New Animal Activist Club

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New Animal Activist Club

Animal activist club members at their first meeting

Animal activist club members at their first meeting

Andie Glanzer

Animal activist club members at their first meeting

Andie Glanzer

Andie Glanzer

Animal activist club members at their first meeting

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In the 21st century’s highly industrialized society driven by profit and convenience, animals are suffering at the hands of human interference in the environment. To achieve ethical treatment of animals both in Lynbrook and on a global scale, students are forming an animal activist club here at LHS. With the help of Health and Mindfulness Teacher Deborah DeBetta, the new club aims to inform students of a wide range of animal rights issues and to act locally to promote proper treatment of animals. DeBetta stated, “We have touched on this in health and it is nice to see the idea growing.” The club plans to focus on the ethical, environmental, and human health benefits that will ensue from fighting for the well-being of animals. 

Many are unaware of the brutal treatments and conditions animals currently endure, and this new club is trying to fix just that through education. Junior CJ Sollito, an active member in the foundation of the club, stated, “We feel that by educating people on the issues animals face, students will feel inspired to do something about it.” The club hopes to reach out to students by creating a social media platform to spread its message. Sollito adds, “One of the ways we want to educate is by visiting a local animal shelter, so students see firsthand what animals go through. We also want to screen an animal rights documentary.” After garnering an informed student-body in animal rights, students can focus on putting into effect solutions to mitigate injustices animals endure. 

One of the main focuses of the club will be drawing attention to the cruel conditions that sentient animals face in various scenarios. Junior and vegetarian Julie Lampert stated, “I think it is great that LHS is starting an animal rights club. I became a vegetarian for my compassion for animals and my belief that no animal deserves to suffer in a slaughterhouse for me. Hopefully with the new club, students will learn the abuse animals face in the food industry and consider their choices before eating meat again.”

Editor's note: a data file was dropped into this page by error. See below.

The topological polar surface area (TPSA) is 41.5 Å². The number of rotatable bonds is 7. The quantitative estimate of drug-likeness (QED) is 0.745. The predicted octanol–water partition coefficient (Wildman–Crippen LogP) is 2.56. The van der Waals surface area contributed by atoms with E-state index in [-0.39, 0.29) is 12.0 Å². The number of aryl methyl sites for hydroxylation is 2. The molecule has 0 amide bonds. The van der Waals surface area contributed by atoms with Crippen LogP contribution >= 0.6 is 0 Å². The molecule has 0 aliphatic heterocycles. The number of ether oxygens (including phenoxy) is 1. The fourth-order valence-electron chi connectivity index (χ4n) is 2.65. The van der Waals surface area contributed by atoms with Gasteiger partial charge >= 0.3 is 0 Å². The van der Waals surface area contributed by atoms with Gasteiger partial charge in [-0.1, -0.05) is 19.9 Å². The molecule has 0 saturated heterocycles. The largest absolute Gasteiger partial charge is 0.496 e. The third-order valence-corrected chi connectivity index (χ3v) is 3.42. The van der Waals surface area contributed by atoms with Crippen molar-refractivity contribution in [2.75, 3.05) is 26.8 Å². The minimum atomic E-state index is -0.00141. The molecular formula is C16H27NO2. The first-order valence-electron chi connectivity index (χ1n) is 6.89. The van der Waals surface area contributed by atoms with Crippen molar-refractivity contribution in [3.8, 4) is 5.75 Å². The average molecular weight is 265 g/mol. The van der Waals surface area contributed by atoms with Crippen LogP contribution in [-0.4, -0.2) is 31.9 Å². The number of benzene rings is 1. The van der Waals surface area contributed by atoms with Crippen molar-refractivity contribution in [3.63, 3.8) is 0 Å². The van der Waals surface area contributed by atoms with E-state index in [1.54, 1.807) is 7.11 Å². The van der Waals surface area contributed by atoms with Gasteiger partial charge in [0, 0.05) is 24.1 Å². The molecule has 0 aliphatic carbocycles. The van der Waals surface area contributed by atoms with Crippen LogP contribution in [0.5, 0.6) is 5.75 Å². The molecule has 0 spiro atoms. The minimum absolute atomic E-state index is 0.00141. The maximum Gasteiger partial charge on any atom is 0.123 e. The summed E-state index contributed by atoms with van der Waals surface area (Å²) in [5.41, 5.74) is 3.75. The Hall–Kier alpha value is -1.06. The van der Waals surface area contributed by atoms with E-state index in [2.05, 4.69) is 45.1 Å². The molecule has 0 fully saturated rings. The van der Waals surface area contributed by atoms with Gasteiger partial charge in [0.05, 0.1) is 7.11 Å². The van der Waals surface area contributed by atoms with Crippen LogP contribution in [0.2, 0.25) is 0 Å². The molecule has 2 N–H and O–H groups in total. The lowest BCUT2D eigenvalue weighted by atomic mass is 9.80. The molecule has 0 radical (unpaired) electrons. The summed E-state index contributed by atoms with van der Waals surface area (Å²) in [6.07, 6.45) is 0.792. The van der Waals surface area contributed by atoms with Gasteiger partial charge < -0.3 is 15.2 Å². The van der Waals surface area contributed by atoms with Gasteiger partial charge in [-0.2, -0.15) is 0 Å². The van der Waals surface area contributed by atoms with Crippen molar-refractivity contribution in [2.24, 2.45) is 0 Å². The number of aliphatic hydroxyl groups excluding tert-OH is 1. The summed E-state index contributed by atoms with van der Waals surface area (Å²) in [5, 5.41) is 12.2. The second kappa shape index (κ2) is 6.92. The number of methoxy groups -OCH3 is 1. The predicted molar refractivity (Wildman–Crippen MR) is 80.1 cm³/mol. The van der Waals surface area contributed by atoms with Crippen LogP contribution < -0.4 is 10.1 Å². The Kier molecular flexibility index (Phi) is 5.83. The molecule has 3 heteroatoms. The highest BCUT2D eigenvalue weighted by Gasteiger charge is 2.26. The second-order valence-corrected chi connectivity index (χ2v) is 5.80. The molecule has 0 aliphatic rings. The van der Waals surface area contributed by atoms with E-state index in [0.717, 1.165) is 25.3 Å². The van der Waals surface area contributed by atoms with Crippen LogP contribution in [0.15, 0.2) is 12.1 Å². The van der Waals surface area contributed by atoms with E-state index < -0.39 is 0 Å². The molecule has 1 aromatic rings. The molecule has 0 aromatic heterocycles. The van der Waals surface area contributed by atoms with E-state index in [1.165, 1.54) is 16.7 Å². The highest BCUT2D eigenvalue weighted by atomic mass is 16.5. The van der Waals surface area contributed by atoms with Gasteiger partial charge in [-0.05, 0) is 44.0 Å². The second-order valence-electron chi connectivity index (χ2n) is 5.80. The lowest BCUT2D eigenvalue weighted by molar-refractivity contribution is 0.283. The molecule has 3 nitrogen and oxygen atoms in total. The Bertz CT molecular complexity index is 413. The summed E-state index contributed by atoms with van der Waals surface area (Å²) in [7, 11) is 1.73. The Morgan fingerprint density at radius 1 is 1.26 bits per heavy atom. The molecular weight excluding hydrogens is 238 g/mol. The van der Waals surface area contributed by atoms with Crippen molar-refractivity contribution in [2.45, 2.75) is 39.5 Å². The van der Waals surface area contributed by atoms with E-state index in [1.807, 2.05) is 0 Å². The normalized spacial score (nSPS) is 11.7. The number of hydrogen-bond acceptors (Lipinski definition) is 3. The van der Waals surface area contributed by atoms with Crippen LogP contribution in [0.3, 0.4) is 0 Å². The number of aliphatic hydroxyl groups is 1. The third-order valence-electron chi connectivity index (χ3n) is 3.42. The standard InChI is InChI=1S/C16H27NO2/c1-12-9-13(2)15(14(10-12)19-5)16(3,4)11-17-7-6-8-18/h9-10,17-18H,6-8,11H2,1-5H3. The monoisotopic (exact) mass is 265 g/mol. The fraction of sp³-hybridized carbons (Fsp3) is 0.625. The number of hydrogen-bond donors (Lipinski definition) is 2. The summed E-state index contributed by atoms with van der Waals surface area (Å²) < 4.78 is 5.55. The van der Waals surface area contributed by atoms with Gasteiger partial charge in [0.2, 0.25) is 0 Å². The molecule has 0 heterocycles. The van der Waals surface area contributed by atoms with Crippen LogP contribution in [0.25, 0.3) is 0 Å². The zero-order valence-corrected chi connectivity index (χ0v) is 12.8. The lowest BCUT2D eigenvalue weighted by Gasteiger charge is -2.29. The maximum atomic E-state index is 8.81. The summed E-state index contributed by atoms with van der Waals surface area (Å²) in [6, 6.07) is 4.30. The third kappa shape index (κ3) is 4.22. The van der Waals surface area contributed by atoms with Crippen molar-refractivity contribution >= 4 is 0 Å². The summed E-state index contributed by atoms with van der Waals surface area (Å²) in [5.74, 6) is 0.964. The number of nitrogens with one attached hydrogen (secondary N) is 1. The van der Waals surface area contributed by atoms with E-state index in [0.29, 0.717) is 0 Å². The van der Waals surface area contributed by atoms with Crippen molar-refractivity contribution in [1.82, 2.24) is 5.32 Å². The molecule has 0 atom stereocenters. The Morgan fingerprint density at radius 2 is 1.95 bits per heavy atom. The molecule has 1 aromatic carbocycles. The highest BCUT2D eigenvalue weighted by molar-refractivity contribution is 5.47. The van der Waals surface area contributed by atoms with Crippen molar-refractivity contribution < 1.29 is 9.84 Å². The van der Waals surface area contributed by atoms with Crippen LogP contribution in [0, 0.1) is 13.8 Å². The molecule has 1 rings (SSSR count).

Additionally, the club seeks to educate its members on the abuse domesticated animals face. Dog-fighting, animal hoarding, and puppy mills are, unfortunately, very common, making them ideal topics of discussion for the new club. Animal homelessness also causes over flooded shelters that forces them to extend their resources to accommodate an overwhelming population of animals, many of which are not given proper veterinary care. Junior Elena Grajales, also a founding member of the club, stated, “Every animal deserves to be treated with respect. We want people to consider how they would feel if their dog was being treated unfairly and apply that feeling of compassion to all animals.” 

With climate change being a major concern that scientists argue may become devastating if not dealt with, the club also hopes to teach students how to help the planet and animals simultaneously. Animal agriculture is often ignored as a major contributor to environmental problems, yet animal agriculture emits more greenhouse gases than the combined exhaust from all transportation. The process of rearing animals is also a major cause of deforestation, water and air pollution, and loss of biodiversity. Not only is animal agriculture destructive to the environment, but marine ecosystems are also being destroyed due to human interference. A study done by National Geographic (nationalgeographic.com) entitled, “Still Waters: The Global Fish Crisis,” predicts that if over-fishing is continued at its current rate, there may be fish-less oceans by 2048. Much of marine ecosystem destruction is also accounted for an overuse of plastic that winds up in oceans. As Grajales stated, “If you care about the environment, you should also care about animals. We want to fight for a world where every being can live peacefully on Earth.” 

With the 2018-19 school year coming to an end, the club plans to only hold a few meetings this year and start activities in the fall. To combat injustices animal communities are facing, the club hopes to schedule several events to enact change from writing letters to legislators campaigning for proper treatment of animals, to visiting local restaurants to ask for more vegan/vegetarian options on their menus, and scheduling a beach cleanup to prevent plastic and trash from harming ocean life. The club also wants to fundraise through vegan bake sales to donate to animal shelters and call for students to stop using single-use plastic products. 

The new animal activist club does not aim to turn the school vegan, but rather call for students to reduce their intake of animal products, which would benefit their health, the planet, and save an animal’s life. The club also wants to focus on all aspects of injustice animals, not just in the realm of rearing. DeBetta stated, “This can cover everything from animals rights, to marine rights, to pollution, to the direct humane spectrum of animals.” Ultimately, LHS’ new animal activist club hopes to inform students of the consequences their everyday actions have on animals in the hopes that they will make better informed choices.